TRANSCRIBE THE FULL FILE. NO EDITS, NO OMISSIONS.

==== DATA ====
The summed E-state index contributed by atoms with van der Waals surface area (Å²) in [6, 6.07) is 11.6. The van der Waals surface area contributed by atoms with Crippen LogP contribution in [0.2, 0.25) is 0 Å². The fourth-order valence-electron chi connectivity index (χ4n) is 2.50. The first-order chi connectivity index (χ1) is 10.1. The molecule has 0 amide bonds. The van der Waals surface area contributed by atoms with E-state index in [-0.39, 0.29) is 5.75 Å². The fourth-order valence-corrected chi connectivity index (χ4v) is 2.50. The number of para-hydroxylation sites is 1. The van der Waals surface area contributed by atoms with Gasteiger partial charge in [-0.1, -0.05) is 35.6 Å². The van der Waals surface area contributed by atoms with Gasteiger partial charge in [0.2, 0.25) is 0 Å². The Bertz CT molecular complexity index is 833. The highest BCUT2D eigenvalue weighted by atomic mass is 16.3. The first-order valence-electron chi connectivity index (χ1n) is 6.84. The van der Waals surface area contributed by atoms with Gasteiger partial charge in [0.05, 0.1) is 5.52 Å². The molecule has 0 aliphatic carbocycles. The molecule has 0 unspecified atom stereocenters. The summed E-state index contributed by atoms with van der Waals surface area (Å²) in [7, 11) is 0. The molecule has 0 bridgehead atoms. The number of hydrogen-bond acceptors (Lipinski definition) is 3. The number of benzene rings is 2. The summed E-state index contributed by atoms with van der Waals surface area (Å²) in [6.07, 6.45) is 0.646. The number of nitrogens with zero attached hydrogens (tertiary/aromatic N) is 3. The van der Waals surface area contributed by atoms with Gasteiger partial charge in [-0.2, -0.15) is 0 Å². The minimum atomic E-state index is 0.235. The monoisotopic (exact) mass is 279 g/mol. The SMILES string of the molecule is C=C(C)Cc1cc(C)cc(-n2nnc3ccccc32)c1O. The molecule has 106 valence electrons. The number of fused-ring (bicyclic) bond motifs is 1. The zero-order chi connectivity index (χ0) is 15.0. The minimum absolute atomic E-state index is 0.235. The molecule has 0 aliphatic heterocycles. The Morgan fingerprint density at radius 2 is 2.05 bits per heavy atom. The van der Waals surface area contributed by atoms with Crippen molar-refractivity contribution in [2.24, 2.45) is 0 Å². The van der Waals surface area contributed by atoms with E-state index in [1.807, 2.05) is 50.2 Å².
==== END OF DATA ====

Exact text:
The summed E-state index contributed by atoms with van der Waals surface area (Å²) in [6, 6.07) is 11.6. The van der Waals surface area contributed by atoms with Crippen LogP contribution in [0.2, 0.25) is 0 Å². The fourth-order valence-electron chi connectivity index (χ4n) is 2.50. The first-order chi connectivity index (χ1) is 10.1. The molecule has 0 amide bonds. The van der Waals surface area contributed by atoms with E-state index in [-0.39, 0.29) is 5.75 Å². The fourth-order valence-corrected chi connectivity index (χ4v) is 2.50. The number of para-hydroxylation sites is 1. The van der Waals surface area contributed by atoms with Gasteiger partial charge in [-0.1, -0.05) is 35.6 Å². The van der Waals surface area contributed by atoms with Gasteiger partial charge in [0.2, 0.25) is 0 Å². The Bertz CT molecular complexity index is 833. The highest BCUT2D eigenvalue weighted by atomic mass is 16.3. The first-order valence-electron chi connectivity index (χ1n) is 6.84. The van der Waals surface area contributed by atoms with Gasteiger partial charge in [0.05, 0.1) is 5.52 Å². The molecule has 0 aliphatic carbocycles. The molecule has 0 unspecified atom stereocenters. The summed E-state index contributed by atoms with van der Waals surface area (Å²) in [7, 11) is 0. The molecule has 0 bridgehead atoms. The number of hydrogen-bond acceptors (Lipinski definition) is 3. The number of benzene rings is 2. The summed E-state index contributed by atoms with van der Waals surface area (Å²) in [6.07, 6.45) is 0.646. The number of nitrogens with zero attached hydrogens (tertiary/aromatic N) is 3. The van der Waals surface area contributed by atoms with Gasteiger partial charge in [-0.2, -0.15) is 0 Å². The minimum atomic E-state index is 0.235. The monoisotopic (exact) mass is 279 g/mol. The SMILES string of the molecule is C=C(C)Cc1cc(C)cc(-n2nnc3ccccc32)c1O. The molecule has 106 valence electrons. The number of fused-ring (bicyclic) bond motifs is 1. The zero-order chi connectivity index (χ0) is 15.0. The minimum absolute atomic E-state index is 0.235. The molecule has 0 aliphatic heterocycles. The Morgan fingerprint density at radius 2 is 2.05 bits per heavy atom. The van der Waals surface area contributed by atoms with Crippen molar-refractivity contribution in [2.24, 2.45) is 0 Å². The van der Waals surface area contributed by atoms with E-state index in [1.807, 2.05) is 50.2 Å².